09 September 2005

What It's Like in New Orleans

My friends Jimmy & Sharise were visiting family in Minnesota days before they even knew a hurricane was headed toward the Gulf coast. As a result, they were unable to board up their home to protect it. After seeing what happened to the city, it doesn't look like boarding up a home would have helped much. Here is a brief excerpt that Sharise sent out to friends and family of what they found when they returned to their home to salvage what they could.

"What we found was a stinking cesspool that used to be our home. Jimmy and I decided we couldn't sit in Minnesota and not know the condition of our place. We flew to Austin, borrowed his Dad and his Dad's truck, bought supplies, and drove to Baton Rouge. My hospital, Ochsner, is fully functioning and needed people to come back, so we drove behind the shuttle from the Baton Rouge clinic to N.O. We were headed to the hospital, but had to see our place first. Our neighborhood had quite a bit of water. Jimmy and I put on chest-high waders before entering our neighborhood and started walking carefully to our house. The water was 2 inches lower than the top of my waders at a few spots. It was a long, slow walk to our place, where we found my car in the driveway with the filthy water up to the door handles. Inside, our main level had water about thigh-high and it smelled like rot, burned sulfur, choking, awful in stagnant water, stagnant air. It isn't even water, but a viscous chemical fluid that had eerie swirls of color on the surface but was pure black just underneath. We took pictures for insurance as we went in. The walls showed the water level had been about a foot higher than what we found, and mold was already grown about a foot above the highest water point. We started taking what we could possibly save upstairs. Our Very Important Papers (ie. car titles, passports, mortgage) were the consistency of sawdust when Jimmy's gloved hand tried to pull them out of a drawer. They were out of the water but had been soaked, and were no longer Very Important. It was pretty creepy. My photo albums were in the water and as Jimmy and I walked and stirred the water some of the pictures floated to the surface. They were discolored and the ink was lifting off the paper but staying in the image. Baby pictures, family and vacation pictures came up and then were taken back down. My confirmation certificate came up and then sank, and some of Jimmy's things. It was like our lives were flashing before our eyes, and we were having to witness the death of these things that we only kept because they were our history or our most important things.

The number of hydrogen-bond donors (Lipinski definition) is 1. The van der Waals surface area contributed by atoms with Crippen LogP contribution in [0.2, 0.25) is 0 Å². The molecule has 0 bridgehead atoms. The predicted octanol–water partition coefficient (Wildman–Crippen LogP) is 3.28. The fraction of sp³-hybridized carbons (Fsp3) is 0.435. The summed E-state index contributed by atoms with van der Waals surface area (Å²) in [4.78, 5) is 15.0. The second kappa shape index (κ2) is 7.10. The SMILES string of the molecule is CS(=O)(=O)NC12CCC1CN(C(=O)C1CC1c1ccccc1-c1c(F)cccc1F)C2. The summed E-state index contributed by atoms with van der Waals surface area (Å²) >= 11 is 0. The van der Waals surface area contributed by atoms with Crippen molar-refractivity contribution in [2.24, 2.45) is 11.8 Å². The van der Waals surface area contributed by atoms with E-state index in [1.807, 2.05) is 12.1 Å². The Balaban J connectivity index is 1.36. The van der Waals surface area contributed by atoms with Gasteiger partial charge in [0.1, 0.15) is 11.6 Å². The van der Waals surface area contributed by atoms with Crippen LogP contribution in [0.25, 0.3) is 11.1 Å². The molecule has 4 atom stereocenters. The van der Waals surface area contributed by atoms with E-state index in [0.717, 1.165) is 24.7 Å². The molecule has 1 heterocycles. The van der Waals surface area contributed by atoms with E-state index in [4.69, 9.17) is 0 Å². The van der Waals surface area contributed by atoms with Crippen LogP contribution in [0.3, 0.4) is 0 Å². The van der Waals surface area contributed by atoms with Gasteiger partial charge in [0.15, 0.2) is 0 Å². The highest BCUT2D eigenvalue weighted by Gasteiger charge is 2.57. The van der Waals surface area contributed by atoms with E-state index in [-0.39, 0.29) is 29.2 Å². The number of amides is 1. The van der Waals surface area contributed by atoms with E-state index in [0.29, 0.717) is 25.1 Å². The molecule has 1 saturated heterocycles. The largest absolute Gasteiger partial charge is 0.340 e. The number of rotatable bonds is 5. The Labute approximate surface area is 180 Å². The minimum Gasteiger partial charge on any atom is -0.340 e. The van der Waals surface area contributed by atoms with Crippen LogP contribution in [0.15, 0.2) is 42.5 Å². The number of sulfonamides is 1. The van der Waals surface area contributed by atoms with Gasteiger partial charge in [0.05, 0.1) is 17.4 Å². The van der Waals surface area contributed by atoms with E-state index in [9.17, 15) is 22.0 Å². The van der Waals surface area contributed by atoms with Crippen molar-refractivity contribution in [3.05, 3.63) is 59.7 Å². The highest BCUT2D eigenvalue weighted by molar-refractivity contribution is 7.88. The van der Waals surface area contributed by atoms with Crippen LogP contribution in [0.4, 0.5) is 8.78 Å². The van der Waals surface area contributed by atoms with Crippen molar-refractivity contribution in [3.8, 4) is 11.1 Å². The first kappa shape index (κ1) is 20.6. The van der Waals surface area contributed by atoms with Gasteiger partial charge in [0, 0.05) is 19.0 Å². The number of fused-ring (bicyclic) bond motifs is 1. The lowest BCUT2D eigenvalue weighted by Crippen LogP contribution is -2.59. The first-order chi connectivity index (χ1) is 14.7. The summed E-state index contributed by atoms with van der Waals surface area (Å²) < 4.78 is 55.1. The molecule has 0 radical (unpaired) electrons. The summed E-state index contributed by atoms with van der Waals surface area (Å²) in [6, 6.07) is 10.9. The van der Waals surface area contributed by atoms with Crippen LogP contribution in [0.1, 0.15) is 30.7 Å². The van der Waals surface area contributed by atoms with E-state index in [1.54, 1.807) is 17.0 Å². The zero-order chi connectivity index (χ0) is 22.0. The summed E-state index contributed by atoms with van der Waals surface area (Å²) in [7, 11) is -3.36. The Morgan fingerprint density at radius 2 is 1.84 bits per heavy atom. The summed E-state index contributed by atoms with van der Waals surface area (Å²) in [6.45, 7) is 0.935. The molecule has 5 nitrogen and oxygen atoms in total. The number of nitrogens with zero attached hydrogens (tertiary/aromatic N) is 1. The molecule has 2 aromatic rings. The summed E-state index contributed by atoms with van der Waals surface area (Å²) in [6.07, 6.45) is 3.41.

The good news! Our wedding pictures, negatives, scrapbook (I was working on it), were upstairs. I pulled my wedding dress from the disgusting chemical wet and Jimmy's Mom is working on finding a place to clean/restore it if possible. We got our honeymoon watercolor, my baby blanket and baptism dress, jewelry, christmas ornaments/decorations, and my beloved fridge magnets from most of the places I've traveled to, as well as two quilts (a wedding quilt and another) made by my Aunt all out. We had plastic bins in the garage floating in the water but they were miraculously dry inside, so these things we put in garbage bags and then in the bins and floated them out. The upstairs looked untouched but the smell permeated. Our mountain bikes were in the bed of Jimmy's truck (also a total loss) in the garage so they were muck-free and we lifted them to the upstairs. We could only make two trips to the house and back before we were out of time and energy, I had to get to the hospital to work 7 p.m.- 7 a.m. I asked Jimmy to get these few things back to Austin for cleaning and air conditioning. The plan is to hopefully get back there again with a truck later this week to salvage whatever else we can.
Then we have to leave the rest. That's the bad news. Everything in our house is the rest. The downstairs had our bedroom and office, the upstairs had the kitchen/dining, living area and a guest bedroom. The couch and chairs are done, anything fabric will mold. The humidity and mold will take the rest. Hopefully we will be able to get out the upstairs bed frame and dresser, they are antiques. Hopefully I can get the cookbooks, I had a lot of my grandmothers' recipes, but I'm worried the pages will be ruined. I am glad my kitchen is made up of Crate and Barrel, Pampered Chef, and Calphalon, it all can be replaced. My china is a Noritake pattern that has not been discontinued so if we can't get it out we will replace it.
Jimmy has started coordination with the insurance company, sounds like it will be a pure tug-of-war and I'm glad he's willing to take that on. I'm at my hospital, Ochsner, the only one functioning in the area. My unit actually has the same number of patients as we would any other day, and taking care of them is refreshing for my heart and brain. After one more trip to our place, hopefully after the water will be low enough to drive to our house and quickly get out whatever we can, we will leave for Austin and start planning another move. Jimmy's company, Johnson & Johnson, will send us somewhere to help another rep until Jimmy gets assigned to his own territory in January. I'll be leaving my wonderful hospital and job, and we will never return to New Orleans if we can help it."

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